Algorithm for the Reconstruction of Complex Facial Defects

H. B. Gladstone, MD; D. Stewart, MD, PhD


Skin Therapy Letter. 2007;12(2) 

In This Article

Abstract and Introduction

Dermatologic surgeons are often faced with the repair of complex facial defects following Mohs micrographic surgery. While the size or absence of critical tissue layers may be daunting, the reconstruction of these complex defects follow similar principles to those for the closure of smaller, simpler defects. There are several issues specific to these closures including whether to delay closure in order to allow wound contraction, thus decreasing the size of the wound. Yet, if the defect is adjacent to a fixed anatomic structure, this may not be an option. The tumescent technique allows for effective anesthesia over large surface areas. Although choosing a method of closure may be specific to the anatomic area, if possible, it is best to choose a 'workhorse' flap, e.g. multiple flaps or a flap and a full thickness skin graft. Occasionally, a tunneled pedicle flap may be appropriate. For large areas an artificial skin substitute may be necessary. While tissue expansion has a number of disadvantages, it may be the only option for large defects in immobile anatomic regions. While it would be optimal to close every Mohs defect, it is important to know when to refer a reconstruction that may require general anesthesia and/or hospitalization.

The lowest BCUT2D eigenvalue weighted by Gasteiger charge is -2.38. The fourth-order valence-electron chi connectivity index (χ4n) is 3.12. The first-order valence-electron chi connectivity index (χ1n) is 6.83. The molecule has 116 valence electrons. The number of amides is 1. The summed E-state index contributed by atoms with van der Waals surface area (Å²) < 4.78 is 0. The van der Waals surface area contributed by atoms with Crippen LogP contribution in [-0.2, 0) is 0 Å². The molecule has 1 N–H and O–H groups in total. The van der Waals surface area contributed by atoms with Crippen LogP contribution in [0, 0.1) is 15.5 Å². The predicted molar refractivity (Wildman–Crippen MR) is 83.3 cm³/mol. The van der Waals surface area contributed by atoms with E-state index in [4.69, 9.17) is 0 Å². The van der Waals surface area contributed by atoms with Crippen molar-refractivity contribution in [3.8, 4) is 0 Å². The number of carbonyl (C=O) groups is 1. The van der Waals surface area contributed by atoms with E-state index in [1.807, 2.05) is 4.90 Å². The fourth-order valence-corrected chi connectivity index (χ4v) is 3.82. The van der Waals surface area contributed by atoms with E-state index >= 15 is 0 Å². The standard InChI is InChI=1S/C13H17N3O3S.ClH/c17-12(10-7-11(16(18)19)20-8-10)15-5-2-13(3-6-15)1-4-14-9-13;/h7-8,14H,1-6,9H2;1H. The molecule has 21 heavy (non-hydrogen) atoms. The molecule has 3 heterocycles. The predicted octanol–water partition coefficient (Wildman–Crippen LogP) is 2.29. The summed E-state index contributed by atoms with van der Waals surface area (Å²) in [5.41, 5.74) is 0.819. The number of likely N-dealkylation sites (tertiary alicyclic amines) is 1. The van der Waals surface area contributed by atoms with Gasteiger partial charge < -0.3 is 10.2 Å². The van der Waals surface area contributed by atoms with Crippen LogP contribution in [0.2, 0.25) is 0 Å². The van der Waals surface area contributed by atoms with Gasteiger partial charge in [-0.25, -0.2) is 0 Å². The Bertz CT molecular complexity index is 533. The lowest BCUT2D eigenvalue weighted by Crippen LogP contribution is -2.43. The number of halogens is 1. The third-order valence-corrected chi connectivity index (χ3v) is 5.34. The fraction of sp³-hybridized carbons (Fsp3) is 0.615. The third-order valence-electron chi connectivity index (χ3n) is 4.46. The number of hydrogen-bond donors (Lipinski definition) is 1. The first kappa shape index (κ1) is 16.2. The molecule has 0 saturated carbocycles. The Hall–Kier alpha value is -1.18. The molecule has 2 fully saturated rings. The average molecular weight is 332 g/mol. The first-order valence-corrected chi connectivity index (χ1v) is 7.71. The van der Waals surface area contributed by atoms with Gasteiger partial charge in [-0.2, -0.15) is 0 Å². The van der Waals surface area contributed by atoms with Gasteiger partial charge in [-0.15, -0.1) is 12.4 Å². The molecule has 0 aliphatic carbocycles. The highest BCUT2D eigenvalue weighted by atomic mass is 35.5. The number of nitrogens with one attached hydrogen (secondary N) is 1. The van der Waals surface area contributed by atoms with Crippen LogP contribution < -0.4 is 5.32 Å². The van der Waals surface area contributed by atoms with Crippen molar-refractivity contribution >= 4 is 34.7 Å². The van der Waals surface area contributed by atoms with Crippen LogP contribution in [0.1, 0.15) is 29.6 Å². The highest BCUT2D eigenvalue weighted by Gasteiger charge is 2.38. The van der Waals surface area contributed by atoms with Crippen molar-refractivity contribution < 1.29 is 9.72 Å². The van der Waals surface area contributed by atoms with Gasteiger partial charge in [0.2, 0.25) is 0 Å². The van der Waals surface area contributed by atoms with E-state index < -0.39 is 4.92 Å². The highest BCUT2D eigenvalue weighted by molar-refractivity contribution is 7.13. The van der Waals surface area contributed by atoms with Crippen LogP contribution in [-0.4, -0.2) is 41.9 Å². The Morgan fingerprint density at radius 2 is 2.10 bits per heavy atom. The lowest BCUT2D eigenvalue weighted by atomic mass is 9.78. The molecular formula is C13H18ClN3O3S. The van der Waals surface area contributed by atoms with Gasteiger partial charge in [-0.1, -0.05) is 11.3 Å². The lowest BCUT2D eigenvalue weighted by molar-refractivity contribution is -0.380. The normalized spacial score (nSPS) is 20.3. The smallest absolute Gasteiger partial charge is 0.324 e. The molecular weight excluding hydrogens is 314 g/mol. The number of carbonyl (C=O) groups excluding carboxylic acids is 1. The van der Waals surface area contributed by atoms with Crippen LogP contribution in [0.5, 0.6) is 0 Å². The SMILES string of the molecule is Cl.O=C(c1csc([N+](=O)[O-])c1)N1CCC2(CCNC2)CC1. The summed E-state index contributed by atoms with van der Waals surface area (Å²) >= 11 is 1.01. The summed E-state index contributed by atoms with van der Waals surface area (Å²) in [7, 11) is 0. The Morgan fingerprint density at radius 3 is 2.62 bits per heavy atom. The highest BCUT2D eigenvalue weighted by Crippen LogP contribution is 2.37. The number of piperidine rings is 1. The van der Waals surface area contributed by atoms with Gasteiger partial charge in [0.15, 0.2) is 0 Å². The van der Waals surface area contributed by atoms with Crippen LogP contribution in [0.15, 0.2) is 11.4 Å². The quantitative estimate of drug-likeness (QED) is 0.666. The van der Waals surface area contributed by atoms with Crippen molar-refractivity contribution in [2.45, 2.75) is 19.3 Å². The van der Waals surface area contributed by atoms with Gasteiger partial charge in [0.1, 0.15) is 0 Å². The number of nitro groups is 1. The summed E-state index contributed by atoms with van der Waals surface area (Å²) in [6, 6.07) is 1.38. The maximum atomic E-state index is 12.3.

Increased public awareness of skin cancer, improved access to dermatologists, and greater availability of Mohs micrographic surgery have combined to decrease the average size of tumors and post-surgical defects. Yet, for a variety of reasons including socio-economic,psychologic, and tumor biology, the dermatologic surgeon may still encounter large facial defects. Previously, otolaryngologists and plastic surgeons repaired these types of defects under general anesthesia. However, dermatologic surgeons can now repair most large defects in an office setting using skin flaps and local anesthesia.

While there isn't an exact size that determines the intricacy of repair, in general, a complex skin defect may be defined as one that is >50% of a cosmetic unit. Yet, defects are defined not only by their sheer size, but also by missing structures such as mucosal lining, cartilage, fat, and muscle, which are necessary for the subsurface framework.[1] Accordingly, small defects on the nose or eyelid that include significant cartilage or posterior lamellar components also require complex closures.


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